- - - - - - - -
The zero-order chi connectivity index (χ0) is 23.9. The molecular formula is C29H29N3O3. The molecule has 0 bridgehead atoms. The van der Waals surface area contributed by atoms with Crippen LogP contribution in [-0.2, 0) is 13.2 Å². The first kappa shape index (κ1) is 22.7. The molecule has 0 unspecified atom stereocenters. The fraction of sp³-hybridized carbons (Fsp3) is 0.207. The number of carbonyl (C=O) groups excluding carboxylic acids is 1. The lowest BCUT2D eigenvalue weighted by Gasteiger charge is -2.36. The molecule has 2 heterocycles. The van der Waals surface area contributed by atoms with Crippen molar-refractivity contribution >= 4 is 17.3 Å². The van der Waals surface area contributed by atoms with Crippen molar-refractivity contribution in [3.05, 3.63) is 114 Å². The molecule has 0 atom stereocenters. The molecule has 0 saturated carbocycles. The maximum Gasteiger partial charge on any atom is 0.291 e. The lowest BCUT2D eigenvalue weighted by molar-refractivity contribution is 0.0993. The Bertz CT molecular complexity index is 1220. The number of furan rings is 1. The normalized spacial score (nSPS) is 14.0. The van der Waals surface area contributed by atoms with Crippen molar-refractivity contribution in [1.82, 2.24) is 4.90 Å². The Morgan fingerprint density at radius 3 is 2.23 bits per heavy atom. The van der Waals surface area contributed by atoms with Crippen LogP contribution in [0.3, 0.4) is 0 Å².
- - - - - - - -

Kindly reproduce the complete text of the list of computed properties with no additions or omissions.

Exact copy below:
The zero-order chi connectivity index (χ0) is 23.9. The molecular formula is C29H29N3O3. The molecule has 0 bridgehead atoms. The van der Waals surface area contributed by atoms with Crippen LogP contribution in [-0.2, 0) is 13.2 Å². The first kappa shape index (κ1) is 22.7. The molecule has 0 unspecified atom stereocenters. The fraction of sp³-hybridized carbons (Fsp3) is 0.207. The number of carbonyl (C=O) groups excluding carboxylic acids is 1. The lowest BCUT2D eigenvalue weighted by Gasteiger charge is -2.36. The molecule has 2 heterocycles. The van der Waals surface area contributed by atoms with Crippen molar-refractivity contribution >= 4 is 17.3 Å². The van der Waals surface area contributed by atoms with Crippen molar-refractivity contribution in [3.05, 3.63) is 114 Å². The molecule has 0 atom stereocenters. The molecule has 0 saturated carbocycles. The maximum Gasteiger partial charge on any atom is 0.291 e. The lowest BCUT2D eigenvalue weighted by molar-refractivity contribution is 0.0993. The Bertz CT molecular complexity index is 1220. The number of furan rings is 1. The normalized spacial score (nSPS) is 14.0. The van der Waals surface area contributed by atoms with Crippen molar-refractivity contribution in [1.82, 2.24) is 4.90 Å². The Morgan fingerprint density at radius 3 is 2.23 bits per heavy atom. The van der Waals surface area contributed by atoms with Crippen LogP contribution in [0.3, 0.4) is 0 Å².